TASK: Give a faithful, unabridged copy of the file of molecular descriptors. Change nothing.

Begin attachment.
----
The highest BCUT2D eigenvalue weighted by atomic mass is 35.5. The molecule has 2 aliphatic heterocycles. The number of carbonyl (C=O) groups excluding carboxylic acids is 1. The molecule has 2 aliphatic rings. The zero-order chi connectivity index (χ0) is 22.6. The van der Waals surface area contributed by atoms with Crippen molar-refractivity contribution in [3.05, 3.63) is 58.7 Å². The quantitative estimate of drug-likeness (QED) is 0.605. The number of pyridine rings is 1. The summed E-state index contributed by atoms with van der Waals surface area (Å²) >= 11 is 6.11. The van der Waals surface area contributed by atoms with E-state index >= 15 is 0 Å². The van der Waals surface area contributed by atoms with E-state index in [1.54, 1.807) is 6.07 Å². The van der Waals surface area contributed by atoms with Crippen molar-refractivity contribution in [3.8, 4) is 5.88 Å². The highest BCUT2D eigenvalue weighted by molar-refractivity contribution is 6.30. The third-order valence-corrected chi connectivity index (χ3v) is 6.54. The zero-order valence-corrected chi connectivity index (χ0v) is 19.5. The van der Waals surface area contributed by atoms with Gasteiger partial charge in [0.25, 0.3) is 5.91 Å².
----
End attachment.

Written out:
The highest BCUT2D eigenvalue weighted by atomic mass is 35.5. The molecule has 2 aliphatic heterocycles. The number of carbonyl (C=O) groups excluding carboxylic acids is 1. The molecule has 2 aliphatic rings. The zero-order chi connectivity index (χ0) is 22.6. The van der Waals surface area contributed by atoms with Crippen molar-refractivity contribution in [3.05, 3.63) is 58.7 Å². The quantitative estimate of drug-likeness (QED) is 0.605. The number of pyridine rings is 1. The summed E-state index contributed by atoms with van der Waals surface area (Å²) >= 11 is 6.11. The van der Waals surface area contributed by atoms with E-state index >= 15 is 0 Å². The van der Waals surface area contributed by atoms with E-state index in [1.54, 1.807) is 6.07 Å². The van der Waals surface area contributed by atoms with Crippen molar-refractivity contribution in [3.8, 4) is 5.88 Å². The highest BCUT2D eigenvalue weighted by molar-refractivity contribution is 6.30. The third-order valence-corrected chi connectivity index (χ3v) is 6.54. The zero-order valence-corrected chi connectivity index (χ0v) is 19.5. The van der Waals surface area contributed by atoms with Gasteiger partial charge in [0.25, 0.3) is 5.91 Å².